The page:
OTTAWA – The end of January brings the dog days of winter for every NHL team, even the great ones preparing for Stanley Cup chases. But the season’s doldrums can feel extra long and heavy for the teams sitting nowhere near playoff contention. And in the case of the Ottawa Senators, that’s particularly true this season, as they have so many players whose fates remain largely undetermined with the Feb. 24 trade deadline looming.
Dynamic two-way center Jean-Gabriel Pageau is a pending UFA and will be highly coveted leading up to the deadline, as he’d be a dream No. 3 pivot and penalty-killing weapon on a top-tier contender. Teams looking to fill out their forward depth might target pending UFAs Tyler Ennis and Vladislav Namestnikov. Grizzled blueliners Ron Hainsey and Mark Borowiecki, not to mention the underrated right-shot Dylan DeMelo, are also pending UFAs and could attract additional calls to GM Pierre Dorion’s phone. Of the players currently on their roster, including UFAs, RFAs and those on injured reserve, the Sens have 17 players unsigned for 2020-21.
That puts the team in an ideal position as a rebuilder, not bogged down by any long, expensive veteran pacts. In the short term, however, it’s tough to play for the Ottawa Senators in late January knowing half the guys on the team are candidates for deadline-day deals, especially after Ottawa said goodbye to Matt Duchene, Ryan Dzingel and Mark Stone in succession last winter.
As a result, it’s safe to say February is a month Ottawa wants to pass quickly. Too bad it’s a leap year.
“Yeah for sure,” said star defenseman Thomas Chabot Friday morning in the bowels of the Canadian Tire Centre. “It’s always that time of the year that we start hearing more things. But as of now, the locker room is fine. We were happy the way we played the last few games, and we just want to keep going that way. What happens at the end of the month is going to happen. There’s nothing we can control. All we can control is what we do on the ice, and that’s what we’re trying to focus on toward the next couple games.”
Approaching the deadline, the names on the block receive the most media headlines. They field questions about whether they might re-sign with their teams and whether it’s hard to wait with bags packed, unsure if they’re about to uproot their lives to join playoff pushes. It’s a different experience for the young core members on a rebuilding team – such as Chabot or left winger Brady Tkachuk. They know they aren’t going anywhere, but it can be eerie not knowing who will be playing with them in a month.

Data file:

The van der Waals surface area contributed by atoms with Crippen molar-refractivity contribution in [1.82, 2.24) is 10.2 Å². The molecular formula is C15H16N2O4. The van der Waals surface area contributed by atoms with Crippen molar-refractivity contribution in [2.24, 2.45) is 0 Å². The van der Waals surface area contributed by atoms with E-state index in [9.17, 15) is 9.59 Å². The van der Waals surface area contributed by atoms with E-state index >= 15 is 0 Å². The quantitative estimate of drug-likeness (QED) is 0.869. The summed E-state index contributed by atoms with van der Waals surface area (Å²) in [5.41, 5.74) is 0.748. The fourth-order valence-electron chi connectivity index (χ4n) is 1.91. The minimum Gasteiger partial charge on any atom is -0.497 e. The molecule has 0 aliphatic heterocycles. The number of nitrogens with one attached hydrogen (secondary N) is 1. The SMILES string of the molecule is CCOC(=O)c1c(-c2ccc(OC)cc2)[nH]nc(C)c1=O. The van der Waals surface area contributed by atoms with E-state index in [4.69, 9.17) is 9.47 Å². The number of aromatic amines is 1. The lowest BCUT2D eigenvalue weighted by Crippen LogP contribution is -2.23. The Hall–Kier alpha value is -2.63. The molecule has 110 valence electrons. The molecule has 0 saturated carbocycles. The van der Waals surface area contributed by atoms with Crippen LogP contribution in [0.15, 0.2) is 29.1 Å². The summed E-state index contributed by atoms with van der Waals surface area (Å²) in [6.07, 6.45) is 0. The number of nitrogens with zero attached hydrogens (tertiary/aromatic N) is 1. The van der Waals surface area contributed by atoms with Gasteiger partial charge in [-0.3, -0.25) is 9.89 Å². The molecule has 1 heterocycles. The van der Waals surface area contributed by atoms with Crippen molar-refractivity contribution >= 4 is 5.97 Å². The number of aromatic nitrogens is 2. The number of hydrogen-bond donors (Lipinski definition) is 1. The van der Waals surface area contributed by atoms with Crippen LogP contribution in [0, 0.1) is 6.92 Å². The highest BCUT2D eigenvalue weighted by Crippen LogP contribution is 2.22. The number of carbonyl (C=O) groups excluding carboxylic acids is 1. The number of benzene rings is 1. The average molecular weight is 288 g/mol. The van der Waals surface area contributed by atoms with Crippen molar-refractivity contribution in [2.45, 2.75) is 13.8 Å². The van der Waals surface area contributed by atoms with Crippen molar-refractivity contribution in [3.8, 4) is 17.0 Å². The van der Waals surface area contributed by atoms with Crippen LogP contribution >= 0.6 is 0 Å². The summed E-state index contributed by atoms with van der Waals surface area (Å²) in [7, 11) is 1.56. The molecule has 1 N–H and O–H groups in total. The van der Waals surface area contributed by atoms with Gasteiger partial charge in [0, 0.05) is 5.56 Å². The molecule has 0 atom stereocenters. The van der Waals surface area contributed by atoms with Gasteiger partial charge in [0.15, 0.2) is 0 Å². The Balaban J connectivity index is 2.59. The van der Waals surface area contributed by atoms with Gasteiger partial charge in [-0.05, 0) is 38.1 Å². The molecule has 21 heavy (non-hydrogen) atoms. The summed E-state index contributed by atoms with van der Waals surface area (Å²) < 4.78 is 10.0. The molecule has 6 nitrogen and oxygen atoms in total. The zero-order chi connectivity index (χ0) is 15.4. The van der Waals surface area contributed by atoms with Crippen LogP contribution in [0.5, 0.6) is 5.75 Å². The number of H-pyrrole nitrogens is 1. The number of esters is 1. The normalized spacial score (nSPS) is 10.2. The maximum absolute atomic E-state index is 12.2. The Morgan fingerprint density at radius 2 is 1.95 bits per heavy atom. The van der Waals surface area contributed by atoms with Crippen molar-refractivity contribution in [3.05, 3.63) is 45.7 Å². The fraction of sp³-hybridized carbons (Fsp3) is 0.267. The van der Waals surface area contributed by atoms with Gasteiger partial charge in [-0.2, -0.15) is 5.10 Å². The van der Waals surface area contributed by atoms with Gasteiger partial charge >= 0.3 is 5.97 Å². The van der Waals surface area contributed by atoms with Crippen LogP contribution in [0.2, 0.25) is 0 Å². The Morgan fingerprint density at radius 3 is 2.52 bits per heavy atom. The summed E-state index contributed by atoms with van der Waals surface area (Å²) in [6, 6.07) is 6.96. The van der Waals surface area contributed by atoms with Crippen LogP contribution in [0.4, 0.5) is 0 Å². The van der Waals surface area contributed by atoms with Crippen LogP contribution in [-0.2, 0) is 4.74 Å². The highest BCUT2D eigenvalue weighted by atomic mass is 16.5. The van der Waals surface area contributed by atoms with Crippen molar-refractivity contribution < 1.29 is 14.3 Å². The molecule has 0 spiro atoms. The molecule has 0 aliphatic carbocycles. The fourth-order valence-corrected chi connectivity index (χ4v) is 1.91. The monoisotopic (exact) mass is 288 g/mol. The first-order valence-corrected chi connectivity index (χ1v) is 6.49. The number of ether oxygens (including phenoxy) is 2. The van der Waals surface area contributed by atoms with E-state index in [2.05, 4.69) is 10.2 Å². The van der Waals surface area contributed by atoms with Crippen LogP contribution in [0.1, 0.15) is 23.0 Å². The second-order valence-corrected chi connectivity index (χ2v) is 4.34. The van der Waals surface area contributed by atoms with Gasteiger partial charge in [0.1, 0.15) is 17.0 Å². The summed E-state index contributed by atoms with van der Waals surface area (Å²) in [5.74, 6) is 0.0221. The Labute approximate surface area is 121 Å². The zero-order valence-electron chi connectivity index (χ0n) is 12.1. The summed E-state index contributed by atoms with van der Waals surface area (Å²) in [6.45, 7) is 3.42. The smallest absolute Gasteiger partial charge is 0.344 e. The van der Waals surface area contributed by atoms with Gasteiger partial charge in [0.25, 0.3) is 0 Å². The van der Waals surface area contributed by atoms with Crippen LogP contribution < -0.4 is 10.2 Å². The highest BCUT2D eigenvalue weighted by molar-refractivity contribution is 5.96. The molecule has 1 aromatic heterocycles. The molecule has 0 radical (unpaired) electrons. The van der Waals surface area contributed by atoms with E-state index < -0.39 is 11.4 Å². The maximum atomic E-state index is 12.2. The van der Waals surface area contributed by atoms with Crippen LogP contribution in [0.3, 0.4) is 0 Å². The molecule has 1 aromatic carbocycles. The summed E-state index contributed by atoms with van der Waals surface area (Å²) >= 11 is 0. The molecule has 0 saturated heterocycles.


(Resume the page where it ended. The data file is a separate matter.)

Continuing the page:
Because of that, as Chabot suggests, all the young Senators can do is focus on finding positives in an otherwise lost season. The Ottawa power play, for instance, ranks dead last in the league at 14.4 percent but has converted five times in its past seven tries across the past three games, during which the Sens have scored 12 goals as a team. Right ringer Drake Batherson, making the AHL look downright easy a second straight season, is back up with the team and picked up two assists in Ottawa’s last game, a 5-2 win in Buffalo. Back on the farm in AHL Belleville, all the team’s top-tier prospects have shown major offensive potential, including Erik Brannstrom on defense and Josh Norris, Alex Formenton, Logan Brown and Vitaly Abramov up front. Depending on which veterans Dorion might move at the deadline, several of the farmhands should get additional NHL opportunities in the last six weeks of the season before returning to the AHL for some Calder Cup playoff experience.
The Sens already own a first-round lottery pick for an excellent 2020 draft class, not to mention a first-round pick from the San Jose Sharks as a result of the Erik Karlsson trade. With San Jose ravaged by injuries and sliding out of the playoff race, and that pick not lottery protected, it appears the Sens will have two major lottery-ball sources. Sorting the standings by points percentage, Ottawa would hold the No. 4 and 6 draft slots right now, meaning the two shots at first overall would give the Sens a 17 percent chance at winning the lottery – the second-best odds. The Detroit Red Wings probably have a lock on 31st overall (18.5 percent odds), but if the Sens and Sharks finish 29th and 30th: 25 percent odds at the first pick for Ottawa. Whatever happens, Ottawa will secure two top-end prospects no matter what. In a best-case scenario based on current points percentages, Ottawa could score the No. 1 and 2 picks in the draft. In a worst-case scenario, getting bumped down three times with both picks, Ottawa would pick seventh and ninth. And that doesn’t even factor in the possibility of securing another first-rounder by trading Pageau.
So while it’s a hard time to play for Ottawa or cheer for Ottawa, better times lie ahead, and the team can focus on savoring any small strides it can make. Preparing to face a long-successful franchise in the Washington Capitals Friday, Tkachuk pointed out the years they had to spend at the bottom of the standings early in the Alex Ovechkin era. Tkachuk admires their tight chemistry and social media presence and sees them as a model for Ottawa to follow down the road.
“That’s a team that a lot of other teams look up to,” he said. “They’ve had struggles before, so there’s some resemblance here with the work ethic and how we’re pursuing one goal. And hopefully we can be that team one day.”
Every great team has to start somewhere. The Sens are a long way from contention, but they have one of the league’s best farm harvests, and it’s about to get better. Once the trade deadline is over with, it’ll be easier to focus on the future – and the positives.